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Watch Your Language!

by Mark Lehr

In reality, you have probably already run into this problem without knowing it. Most newcomers to the hobby are quick to learn the word hardy . They are told to buy only hardy fish when first setting up the tank, and to save the more difficult fish for when the tank is well established. It is this single word, difficult , which I have problems with and I believe causes more confusion that necessary. Hopefully I can help a few of you to better understand what it means for a fish to be difficult to keep.

The first problem is that few fish are truly difficult to keep. That is, difficult if you define the word to mean unforgiving, or likely to drop dead if you look at it to long. Unfortunately, when an advanced hobbyist says a fish is difficult, this is often the perception of the word difficult that the beginner experiences. In reality, what the advanced hobbyist is trying to communicate is entirely different.

In the aquarium hobby, the word difficult means that the fish has specific, or special requirements, and therefore doesn't live very long if these requirements aren't met. Using this definition, I must say that almost all fish are difficult to keep. Even the everyday goldfish has very specific requirements if they are to live a long life. They need a cool temperature, a diet high in vegetable matter and fat, and frequent partial water changes to account for the large amounts of waste they produce. These requirements are very specific. But if these requirements are met, goldfish will be extremely long lived and very hardy .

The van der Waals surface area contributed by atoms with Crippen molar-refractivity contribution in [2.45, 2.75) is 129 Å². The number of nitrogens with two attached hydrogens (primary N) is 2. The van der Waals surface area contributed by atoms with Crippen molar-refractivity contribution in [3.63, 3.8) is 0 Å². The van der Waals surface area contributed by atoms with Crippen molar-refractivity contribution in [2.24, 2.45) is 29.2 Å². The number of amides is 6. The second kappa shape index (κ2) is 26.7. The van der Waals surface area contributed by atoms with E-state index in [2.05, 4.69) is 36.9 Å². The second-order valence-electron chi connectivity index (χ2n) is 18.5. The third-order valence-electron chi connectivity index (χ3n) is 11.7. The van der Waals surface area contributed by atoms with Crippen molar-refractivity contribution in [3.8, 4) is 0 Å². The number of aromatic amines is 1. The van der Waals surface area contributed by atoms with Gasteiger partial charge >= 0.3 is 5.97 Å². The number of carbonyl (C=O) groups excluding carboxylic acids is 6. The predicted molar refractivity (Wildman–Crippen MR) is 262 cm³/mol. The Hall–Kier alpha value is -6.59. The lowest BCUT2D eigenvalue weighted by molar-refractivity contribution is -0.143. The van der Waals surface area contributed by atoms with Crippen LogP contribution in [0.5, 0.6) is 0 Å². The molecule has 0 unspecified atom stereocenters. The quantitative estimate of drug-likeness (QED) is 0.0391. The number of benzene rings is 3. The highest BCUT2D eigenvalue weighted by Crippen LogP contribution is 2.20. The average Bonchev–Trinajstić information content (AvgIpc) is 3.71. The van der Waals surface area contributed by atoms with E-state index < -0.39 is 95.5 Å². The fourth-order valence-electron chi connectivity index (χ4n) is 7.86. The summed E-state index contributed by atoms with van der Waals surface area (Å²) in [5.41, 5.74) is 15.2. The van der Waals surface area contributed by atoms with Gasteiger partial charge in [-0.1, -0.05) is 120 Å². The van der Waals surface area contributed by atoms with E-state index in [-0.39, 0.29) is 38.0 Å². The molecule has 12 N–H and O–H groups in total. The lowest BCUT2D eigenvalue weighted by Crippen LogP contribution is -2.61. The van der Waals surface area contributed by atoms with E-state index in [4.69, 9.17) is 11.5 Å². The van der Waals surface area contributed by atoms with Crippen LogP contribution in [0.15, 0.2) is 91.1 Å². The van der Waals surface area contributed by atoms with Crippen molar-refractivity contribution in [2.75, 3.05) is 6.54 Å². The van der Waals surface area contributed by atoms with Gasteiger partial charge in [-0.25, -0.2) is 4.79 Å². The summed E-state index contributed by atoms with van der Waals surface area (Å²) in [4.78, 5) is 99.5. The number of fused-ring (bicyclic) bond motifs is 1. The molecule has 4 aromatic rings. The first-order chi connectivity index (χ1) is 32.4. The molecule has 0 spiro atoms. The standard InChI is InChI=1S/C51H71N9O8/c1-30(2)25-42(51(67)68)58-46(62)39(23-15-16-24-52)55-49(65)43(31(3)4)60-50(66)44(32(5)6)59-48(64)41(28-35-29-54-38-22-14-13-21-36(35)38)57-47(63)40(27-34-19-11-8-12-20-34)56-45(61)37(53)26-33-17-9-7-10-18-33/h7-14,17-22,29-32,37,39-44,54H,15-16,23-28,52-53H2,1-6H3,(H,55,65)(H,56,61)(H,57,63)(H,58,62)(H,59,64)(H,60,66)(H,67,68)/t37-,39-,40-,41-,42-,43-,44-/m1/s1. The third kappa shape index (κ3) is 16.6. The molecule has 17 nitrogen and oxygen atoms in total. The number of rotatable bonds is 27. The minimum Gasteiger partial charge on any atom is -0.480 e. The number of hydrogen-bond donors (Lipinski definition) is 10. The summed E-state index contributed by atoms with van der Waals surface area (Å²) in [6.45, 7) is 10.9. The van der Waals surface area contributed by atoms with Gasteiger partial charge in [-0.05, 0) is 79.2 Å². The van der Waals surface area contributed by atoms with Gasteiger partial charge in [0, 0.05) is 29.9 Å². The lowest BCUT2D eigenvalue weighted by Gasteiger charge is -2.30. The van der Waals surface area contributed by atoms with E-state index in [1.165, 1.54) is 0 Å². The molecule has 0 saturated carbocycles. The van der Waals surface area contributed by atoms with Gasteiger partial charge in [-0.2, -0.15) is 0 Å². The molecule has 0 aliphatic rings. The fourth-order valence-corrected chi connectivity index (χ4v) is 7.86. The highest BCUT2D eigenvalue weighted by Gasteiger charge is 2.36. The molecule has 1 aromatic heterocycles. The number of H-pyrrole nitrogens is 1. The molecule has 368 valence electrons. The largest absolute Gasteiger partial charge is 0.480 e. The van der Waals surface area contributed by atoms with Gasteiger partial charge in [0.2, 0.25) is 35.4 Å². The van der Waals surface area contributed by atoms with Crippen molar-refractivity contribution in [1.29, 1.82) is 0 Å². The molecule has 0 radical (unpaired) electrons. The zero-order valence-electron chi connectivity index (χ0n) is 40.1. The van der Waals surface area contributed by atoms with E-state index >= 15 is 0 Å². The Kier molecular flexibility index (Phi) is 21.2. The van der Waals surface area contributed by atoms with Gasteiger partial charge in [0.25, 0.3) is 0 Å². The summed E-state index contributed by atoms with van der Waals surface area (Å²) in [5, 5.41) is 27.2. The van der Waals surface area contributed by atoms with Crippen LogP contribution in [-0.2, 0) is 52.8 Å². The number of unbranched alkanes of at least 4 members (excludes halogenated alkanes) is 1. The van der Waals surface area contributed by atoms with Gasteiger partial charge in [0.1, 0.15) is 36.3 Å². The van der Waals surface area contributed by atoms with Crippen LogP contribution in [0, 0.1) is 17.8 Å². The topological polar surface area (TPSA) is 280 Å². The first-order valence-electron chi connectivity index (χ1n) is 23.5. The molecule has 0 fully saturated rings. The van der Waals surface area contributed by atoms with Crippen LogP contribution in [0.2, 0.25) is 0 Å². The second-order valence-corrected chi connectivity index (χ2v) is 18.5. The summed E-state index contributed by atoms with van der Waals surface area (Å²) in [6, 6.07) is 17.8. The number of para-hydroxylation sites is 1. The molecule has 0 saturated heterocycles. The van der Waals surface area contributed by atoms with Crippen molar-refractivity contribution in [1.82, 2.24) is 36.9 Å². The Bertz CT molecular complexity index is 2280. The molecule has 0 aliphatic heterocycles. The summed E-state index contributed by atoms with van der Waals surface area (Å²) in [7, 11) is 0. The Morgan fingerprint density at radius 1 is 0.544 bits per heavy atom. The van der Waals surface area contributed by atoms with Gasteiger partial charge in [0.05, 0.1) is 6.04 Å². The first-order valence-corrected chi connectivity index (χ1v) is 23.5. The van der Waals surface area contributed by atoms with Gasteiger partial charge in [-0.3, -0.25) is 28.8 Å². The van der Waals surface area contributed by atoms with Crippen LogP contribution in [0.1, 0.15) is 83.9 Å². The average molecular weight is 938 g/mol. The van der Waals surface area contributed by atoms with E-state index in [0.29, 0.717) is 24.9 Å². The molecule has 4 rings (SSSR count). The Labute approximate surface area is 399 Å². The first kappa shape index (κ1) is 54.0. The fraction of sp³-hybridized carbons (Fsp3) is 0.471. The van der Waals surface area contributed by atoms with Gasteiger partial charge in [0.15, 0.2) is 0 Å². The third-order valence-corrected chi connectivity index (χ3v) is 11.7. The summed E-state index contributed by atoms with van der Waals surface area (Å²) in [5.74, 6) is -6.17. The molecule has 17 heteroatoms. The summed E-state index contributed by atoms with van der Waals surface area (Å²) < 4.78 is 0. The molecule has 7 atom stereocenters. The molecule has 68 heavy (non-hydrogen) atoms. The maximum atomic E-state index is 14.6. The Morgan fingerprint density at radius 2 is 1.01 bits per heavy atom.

[an error occurred while processing this directive] Another factor which may make a fish difficult to keep is feeding. What does it eat? Some fish are extremely shy eaters and need food which slowly sinks, so that they dont have to stray to far from home. Other fish simply need different types of food. By that I mean that flake food is not always best. Dwarf Gouramies definitely do best when feed a variety of foods. These may be bloodworms, brine shrimp, and tubifex worms, along with the everyday flake food. This is an example of when a difficult fish can be kept in you aquarium. All you have to do is change your feeding habits slightly to accommodate the new fish.

Perhaps the most difficult problem to overcome is a fish which likes water chemistry different from what you are maintaining, or different water chemistry than the fish which you already have. In this case, sometimes there is nothing you can do. You can't keep Discus, which like soft water , a low pH, and a temperature of 84 degrees F., with Swordtails, which like hard water with a high pH and a temperature of around 76 degrees F. But most of the time the difference in preferred water chemistry is not that drastic. For most fish a pH of around 6.8 to 7.4 is adequate. Most fish also will do fine at a temperature of around 74 - 78 degrees F. Often all you will need to do is adjust the pH of the water slightly to suit the new fish you wish to add to the tank. Even those difficult to keep Sailfin Mollies should not have a problem if you keep the pH and temperature in the upper range of acceptability, around 7.4 and 78 degrees F respectively.

hardy ones.

Till next time, keep up with the partial water changes, enjoy your tank, and buy that difficult fish you just can't resist.

Mark Lehr

M0lehrz1@ulkyvm

Created by liquid
Aquarium.Net
Last modified 2006-11-18 18:31
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